Hanover Graduate Hovers Near Lead on Vermont Open's First Day
Grantham’s Evan Russell sweeps downed pine needles out of his putting path on Lake Morey Country Club’s 10th green during the first round of the Vermont Open yesterday. The tournament’s afternoon golfers, including the Kimball Union Academy-graduate Russell, had to play through a pair of weather delays. (Valley News - Greg Fennell) Purchase photo reprints »
Former Rivendell Academy golfer Billy Ross, left, chats with Jake Orr, of Essex Junction, Vt., on the Lake Morey Country Club putting green during first-round Vermont Open play yesterday. (Valley News - Greg Fennell) Purchase photo reprints »
Fairlee — Benny Hayes is smitten.
Somewhere during the college search process, the recent Hanover High School graduate — a member of the Marauders’ back-to-back NHIAA Division II state champions the past two Octobers — discovered the University of Puget Sound. Hayes applied to the Tacoma, Wash., college with a couple of friends; unrecruited by a college golf program, the Fairlee resident and Lake Morey Country Club amateur will join the school’s NCAA Division III team when he attends the school this fall.
“I fell in love with the Northwest when I went out there,” he admitted.
The view in the Northeast isn’t too shabby, either.
Shooting a personal-best round of 4-under-par 66, Hayes found himself among the leaders and sharing low amateur status after the first round of the Jeff Julian Memorial Vermont Open at Lake Morey yesterday. Buoyed by a string of five consecutive birdies — and six in eight holes — Hayes’ first tourney of the summer stands to be his most memorable should he continue to play well.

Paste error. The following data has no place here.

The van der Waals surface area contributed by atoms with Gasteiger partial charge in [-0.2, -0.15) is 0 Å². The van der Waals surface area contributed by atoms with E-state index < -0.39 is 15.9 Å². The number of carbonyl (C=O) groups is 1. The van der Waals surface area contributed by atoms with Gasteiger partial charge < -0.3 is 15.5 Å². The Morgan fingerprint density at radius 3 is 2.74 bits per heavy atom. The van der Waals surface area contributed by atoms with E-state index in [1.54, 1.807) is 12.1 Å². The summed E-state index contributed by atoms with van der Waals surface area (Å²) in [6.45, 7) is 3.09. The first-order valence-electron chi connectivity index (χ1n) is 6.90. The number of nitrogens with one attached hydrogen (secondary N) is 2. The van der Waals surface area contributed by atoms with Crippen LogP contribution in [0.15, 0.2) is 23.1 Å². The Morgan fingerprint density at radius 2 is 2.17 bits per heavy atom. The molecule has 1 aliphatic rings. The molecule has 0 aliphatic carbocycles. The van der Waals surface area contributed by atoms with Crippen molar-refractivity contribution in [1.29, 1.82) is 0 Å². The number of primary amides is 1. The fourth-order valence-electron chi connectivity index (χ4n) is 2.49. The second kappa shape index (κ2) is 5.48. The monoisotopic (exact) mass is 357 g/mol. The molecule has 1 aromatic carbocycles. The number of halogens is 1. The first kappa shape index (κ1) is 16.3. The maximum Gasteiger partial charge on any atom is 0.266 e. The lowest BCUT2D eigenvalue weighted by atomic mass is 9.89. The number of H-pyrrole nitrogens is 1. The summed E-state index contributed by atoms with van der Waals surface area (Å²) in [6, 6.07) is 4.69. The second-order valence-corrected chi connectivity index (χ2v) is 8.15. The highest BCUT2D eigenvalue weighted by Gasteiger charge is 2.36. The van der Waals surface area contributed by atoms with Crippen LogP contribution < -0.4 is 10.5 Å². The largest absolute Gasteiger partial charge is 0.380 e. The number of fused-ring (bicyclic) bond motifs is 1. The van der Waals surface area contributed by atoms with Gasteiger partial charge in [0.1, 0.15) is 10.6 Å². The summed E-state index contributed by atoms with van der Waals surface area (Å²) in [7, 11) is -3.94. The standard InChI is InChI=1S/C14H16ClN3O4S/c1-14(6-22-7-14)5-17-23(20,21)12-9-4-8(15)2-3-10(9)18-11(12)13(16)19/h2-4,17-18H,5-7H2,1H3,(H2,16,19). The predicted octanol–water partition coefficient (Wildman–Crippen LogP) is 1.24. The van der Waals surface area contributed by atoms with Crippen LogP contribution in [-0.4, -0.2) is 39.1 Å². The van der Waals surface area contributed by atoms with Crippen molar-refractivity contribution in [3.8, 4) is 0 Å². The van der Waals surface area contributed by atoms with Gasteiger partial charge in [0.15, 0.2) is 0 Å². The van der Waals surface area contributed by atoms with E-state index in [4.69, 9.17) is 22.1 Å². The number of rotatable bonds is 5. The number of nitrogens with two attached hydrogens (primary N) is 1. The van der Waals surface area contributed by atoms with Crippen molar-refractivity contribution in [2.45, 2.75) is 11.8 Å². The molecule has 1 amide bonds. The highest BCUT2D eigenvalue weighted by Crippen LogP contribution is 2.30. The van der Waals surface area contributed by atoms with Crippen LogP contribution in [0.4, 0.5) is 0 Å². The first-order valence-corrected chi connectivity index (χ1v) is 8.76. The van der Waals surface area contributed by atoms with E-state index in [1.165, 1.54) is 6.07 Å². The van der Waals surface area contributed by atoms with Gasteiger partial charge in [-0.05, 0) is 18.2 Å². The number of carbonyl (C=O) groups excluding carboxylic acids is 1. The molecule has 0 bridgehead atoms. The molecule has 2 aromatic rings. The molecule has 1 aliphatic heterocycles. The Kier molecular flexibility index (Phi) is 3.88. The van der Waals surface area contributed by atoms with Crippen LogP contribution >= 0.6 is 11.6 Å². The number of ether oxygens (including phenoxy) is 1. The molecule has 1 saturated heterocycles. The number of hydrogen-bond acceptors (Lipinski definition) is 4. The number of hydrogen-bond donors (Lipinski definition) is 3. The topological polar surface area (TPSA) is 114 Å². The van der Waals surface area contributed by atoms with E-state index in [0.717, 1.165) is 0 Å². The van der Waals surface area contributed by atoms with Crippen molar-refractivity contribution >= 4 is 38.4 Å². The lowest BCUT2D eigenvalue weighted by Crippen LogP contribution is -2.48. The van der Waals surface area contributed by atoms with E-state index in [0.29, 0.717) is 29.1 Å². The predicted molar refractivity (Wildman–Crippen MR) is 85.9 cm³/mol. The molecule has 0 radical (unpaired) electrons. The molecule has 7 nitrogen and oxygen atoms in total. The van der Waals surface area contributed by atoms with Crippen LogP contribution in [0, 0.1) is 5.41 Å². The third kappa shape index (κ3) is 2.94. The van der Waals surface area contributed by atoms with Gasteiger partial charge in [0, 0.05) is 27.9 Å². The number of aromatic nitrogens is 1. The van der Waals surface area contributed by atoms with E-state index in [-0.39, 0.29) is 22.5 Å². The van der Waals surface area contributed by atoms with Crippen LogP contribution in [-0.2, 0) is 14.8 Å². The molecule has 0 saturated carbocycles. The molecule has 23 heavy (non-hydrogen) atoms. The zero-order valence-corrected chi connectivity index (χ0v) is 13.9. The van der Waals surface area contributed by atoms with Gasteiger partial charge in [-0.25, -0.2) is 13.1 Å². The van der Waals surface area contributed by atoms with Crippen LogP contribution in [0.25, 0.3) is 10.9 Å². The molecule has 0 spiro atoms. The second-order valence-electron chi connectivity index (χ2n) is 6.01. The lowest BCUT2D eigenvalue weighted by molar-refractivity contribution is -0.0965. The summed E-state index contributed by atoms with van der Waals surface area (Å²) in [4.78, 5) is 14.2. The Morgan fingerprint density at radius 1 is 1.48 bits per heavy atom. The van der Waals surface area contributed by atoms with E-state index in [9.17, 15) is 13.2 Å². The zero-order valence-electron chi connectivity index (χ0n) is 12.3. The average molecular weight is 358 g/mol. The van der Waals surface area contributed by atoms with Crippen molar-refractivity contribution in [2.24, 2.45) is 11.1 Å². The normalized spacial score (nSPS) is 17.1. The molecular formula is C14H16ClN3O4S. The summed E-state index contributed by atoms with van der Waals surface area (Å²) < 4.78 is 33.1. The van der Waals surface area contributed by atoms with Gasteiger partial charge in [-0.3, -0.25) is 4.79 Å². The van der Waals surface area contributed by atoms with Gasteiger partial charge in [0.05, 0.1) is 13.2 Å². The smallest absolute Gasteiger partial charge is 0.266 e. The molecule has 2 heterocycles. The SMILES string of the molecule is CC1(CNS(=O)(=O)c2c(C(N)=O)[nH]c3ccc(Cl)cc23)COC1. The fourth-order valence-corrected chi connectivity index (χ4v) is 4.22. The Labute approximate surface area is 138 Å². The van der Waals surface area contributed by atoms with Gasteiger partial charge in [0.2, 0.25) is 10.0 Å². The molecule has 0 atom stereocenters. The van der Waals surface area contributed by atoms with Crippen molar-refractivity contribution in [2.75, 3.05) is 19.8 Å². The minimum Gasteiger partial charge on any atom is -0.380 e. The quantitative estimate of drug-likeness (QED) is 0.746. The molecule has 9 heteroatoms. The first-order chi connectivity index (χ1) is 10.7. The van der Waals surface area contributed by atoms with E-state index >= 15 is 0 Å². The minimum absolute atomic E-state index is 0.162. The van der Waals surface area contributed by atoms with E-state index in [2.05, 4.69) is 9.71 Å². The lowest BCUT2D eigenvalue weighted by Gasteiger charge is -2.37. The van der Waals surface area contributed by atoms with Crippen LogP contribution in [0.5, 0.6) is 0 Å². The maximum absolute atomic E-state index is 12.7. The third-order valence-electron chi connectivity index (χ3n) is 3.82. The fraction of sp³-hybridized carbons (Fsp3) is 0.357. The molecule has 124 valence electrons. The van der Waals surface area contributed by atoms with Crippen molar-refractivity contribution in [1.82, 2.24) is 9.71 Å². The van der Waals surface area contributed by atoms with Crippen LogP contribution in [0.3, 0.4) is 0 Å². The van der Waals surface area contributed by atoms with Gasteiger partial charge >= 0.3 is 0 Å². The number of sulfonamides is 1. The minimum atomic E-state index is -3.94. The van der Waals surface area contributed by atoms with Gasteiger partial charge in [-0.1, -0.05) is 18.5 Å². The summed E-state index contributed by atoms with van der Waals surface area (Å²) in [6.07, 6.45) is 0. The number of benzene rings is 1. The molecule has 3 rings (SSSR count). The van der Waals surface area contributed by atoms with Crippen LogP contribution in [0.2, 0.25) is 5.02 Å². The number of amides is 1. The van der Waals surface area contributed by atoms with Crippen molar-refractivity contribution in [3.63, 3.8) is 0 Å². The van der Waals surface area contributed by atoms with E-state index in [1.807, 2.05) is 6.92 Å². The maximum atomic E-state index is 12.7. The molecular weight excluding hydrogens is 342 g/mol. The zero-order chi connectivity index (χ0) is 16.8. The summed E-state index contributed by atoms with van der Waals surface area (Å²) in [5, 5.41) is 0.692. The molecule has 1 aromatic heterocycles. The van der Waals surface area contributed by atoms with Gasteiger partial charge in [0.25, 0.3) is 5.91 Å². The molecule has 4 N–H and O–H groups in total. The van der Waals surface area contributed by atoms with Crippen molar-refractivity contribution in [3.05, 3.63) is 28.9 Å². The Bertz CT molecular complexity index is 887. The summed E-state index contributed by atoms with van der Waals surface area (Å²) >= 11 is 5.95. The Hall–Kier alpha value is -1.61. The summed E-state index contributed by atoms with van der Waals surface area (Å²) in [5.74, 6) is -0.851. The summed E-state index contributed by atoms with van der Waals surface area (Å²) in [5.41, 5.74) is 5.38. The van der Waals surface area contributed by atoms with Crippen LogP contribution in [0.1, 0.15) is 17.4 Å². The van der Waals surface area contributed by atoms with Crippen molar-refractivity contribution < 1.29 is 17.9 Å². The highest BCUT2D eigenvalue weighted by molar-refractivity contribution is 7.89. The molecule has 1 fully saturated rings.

“I try not to focus on my scoring and just keep on playing,” Hayes said. “I’ve been playing pretty well, just in all areas. I’ve been striking the ball really well. I felt pretty good going into it.”
Ohio veteran Timothy Ailes, in the last group on the course, carded a 6-under 64 for a one-shot lead on another Vermont Open first-timer, South Carolina’s Zack Byrd. Hayes is in a logjam of six that includes Ryan Kohler, the former Fall Mountain High and Keene State College pitcher whose late 66 tied the Fairlee resident for low amateur.
“Playing the golf course a couple of times has definitely helped, especially here,” said 2010 champion Michael Welch, another of yesterday’s 66s. “It’s just 6,000 yards of sheer terror.”
The leaderboard had plenty of Vermont connections. Not so in the case of Ailes, unless you count GPS settings.
Bopping around pro golf’s minor leagues since turning pro in 1999, the 40-year-old and three buddies decided to make a mercenary trip to Morey this season rather than hit their usual Midwest haunts. The group’s cost-effective approach could really benefit Ailes if he continues as he did yesterday, shaking off a bogey on his second hole of the day to birdie eight of his last 16.
“I got a hot putter on my second nine, which was the front,” Ailes said. “You can score, definitely, if you keep it out of the pine trees and with a hot putter. If you hit the greens in the middle, you’ve got 15 feet max. I just made some putts.”
Playing Vermont also is a “no-brainer,” as Byrd put it, but for different reasons.